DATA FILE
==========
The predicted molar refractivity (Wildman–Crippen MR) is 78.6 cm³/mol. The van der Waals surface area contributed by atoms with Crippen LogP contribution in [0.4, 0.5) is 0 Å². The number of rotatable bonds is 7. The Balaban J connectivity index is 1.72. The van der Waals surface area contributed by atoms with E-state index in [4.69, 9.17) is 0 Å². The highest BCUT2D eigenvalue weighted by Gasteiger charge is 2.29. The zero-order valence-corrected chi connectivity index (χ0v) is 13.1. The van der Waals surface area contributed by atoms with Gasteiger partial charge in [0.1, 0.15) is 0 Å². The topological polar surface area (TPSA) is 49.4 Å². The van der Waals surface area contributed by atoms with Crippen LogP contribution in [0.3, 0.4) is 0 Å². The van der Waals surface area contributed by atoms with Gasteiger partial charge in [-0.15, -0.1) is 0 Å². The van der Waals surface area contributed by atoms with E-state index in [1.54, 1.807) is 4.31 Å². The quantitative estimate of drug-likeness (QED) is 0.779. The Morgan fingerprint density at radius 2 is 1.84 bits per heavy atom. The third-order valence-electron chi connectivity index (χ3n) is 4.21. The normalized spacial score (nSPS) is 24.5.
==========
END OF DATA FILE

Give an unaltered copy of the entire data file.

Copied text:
The predicted molar refractivity (Wildman–Crippen MR) is 78.6 cm³/mol. The van der Waals surface area contributed by atoms with Crippen LogP contribution in [0.4, 0.5) is 0 Å². The number of rotatable bonds is 7. The Balaban J connectivity index is 1.72. The van der Waals surface area contributed by atoms with E-state index in [4.69, 9.17) is 0 Å². The highest BCUT2D eigenvalue weighted by Gasteiger charge is 2.29. The zero-order valence-corrected chi connectivity index (χ0v) is 13.1. The van der Waals surface area contributed by atoms with Gasteiger partial charge in [0.1, 0.15) is 0 Å². The topological polar surface area (TPSA) is 49.4 Å². The van der Waals surface area contributed by atoms with Crippen LogP contribution in [0.3, 0.4) is 0 Å². The van der Waals surface area contributed by atoms with Gasteiger partial charge in [-0.15, -0.1) is 0 Å². The van der Waals surface area contributed by atoms with E-state index in [1.54, 1.807) is 4.31 Å². The quantitative estimate of drug-likeness (QED) is 0.779. The Morgan fingerprint density at radius 2 is 1.84 bits per heavy atom. The third-order valence-electron chi connectivity index (χ3n) is 4.21. The normalized spacial score (nSPS) is 24.5.